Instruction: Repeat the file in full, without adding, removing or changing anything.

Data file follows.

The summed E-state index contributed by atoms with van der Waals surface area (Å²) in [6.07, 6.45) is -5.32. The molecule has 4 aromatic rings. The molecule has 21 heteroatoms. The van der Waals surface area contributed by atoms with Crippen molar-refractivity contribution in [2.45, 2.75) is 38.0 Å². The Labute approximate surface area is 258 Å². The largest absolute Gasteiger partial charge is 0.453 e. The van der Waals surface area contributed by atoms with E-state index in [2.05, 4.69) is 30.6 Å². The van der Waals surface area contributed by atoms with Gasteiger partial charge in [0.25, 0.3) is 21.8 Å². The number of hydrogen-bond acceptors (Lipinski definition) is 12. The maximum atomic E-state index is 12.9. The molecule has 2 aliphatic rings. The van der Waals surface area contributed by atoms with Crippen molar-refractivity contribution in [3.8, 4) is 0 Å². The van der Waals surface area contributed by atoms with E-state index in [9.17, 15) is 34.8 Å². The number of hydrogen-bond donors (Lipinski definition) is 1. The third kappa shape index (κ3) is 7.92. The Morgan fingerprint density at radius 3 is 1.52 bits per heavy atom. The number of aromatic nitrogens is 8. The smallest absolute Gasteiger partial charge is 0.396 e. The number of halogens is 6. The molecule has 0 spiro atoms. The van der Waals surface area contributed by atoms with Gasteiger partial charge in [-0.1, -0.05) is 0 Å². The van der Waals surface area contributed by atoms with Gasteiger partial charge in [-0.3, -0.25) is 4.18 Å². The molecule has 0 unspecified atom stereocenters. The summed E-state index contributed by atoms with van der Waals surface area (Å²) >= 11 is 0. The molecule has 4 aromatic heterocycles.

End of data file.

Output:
The summed E-state index contributed by atoms with van der Waals surface area (Å²) in [6.07, 6.45) is -5.32. The molecule has 4 aromatic rings. The molecule has 21 heteroatoms. The van der Waals surface area contributed by atoms with Crippen molar-refractivity contribution in [2.45, 2.75) is 38.0 Å². The Labute approximate surface area is 258 Å². The largest absolute Gasteiger partial charge is 0.453 e. The van der Waals surface area contributed by atoms with E-state index in [2.05, 4.69) is 30.6 Å². The van der Waals surface area contributed by atoms with Gasteiger partial charge in [0.25, 0.3) is 21.8 Å². The number of hydrogen-bond acceptors (Lipinski definition) is 12. The maximum atomic E-state index is 12.9. The molecule has 2 aliphatic rings. The van der Waals surface area contributed by atoms with Crippen molar-refractivity contribution in [3.8, 4) is 0 Å². The van der Waals surface area contributed by atoms with E-state index in [9.17, 15) is 34.8 Å². The number of hydrogen-bond donors (Lipinski definition) is 1. The third kappa shape index (κ3) is 7.92. The Morgan fingerprint density at radius 3 is 1.52 bits per heavy atom. The number of aromatic nitrogens is 8. The smallest absolute Gasteiger partial charge is 0.396 e. The number of halogens is 6. The molecule has 0 spiro atoms. The van der Waals surface area contributed by atoms with Gasteiger partial charge in [-0.1, -0.05) is 0 Å². The van der Waals surface area contributed by atoms with Gasteiger partial charge in [-0.3, -0.25) is 4.18 Å². The molecule has 0 unspecified atom stereocenters. The summed E-state index contributed by atoms with van der Waals surface area (Å²) >= 11 is 0. The molecule has 4 aromatic heterocycles.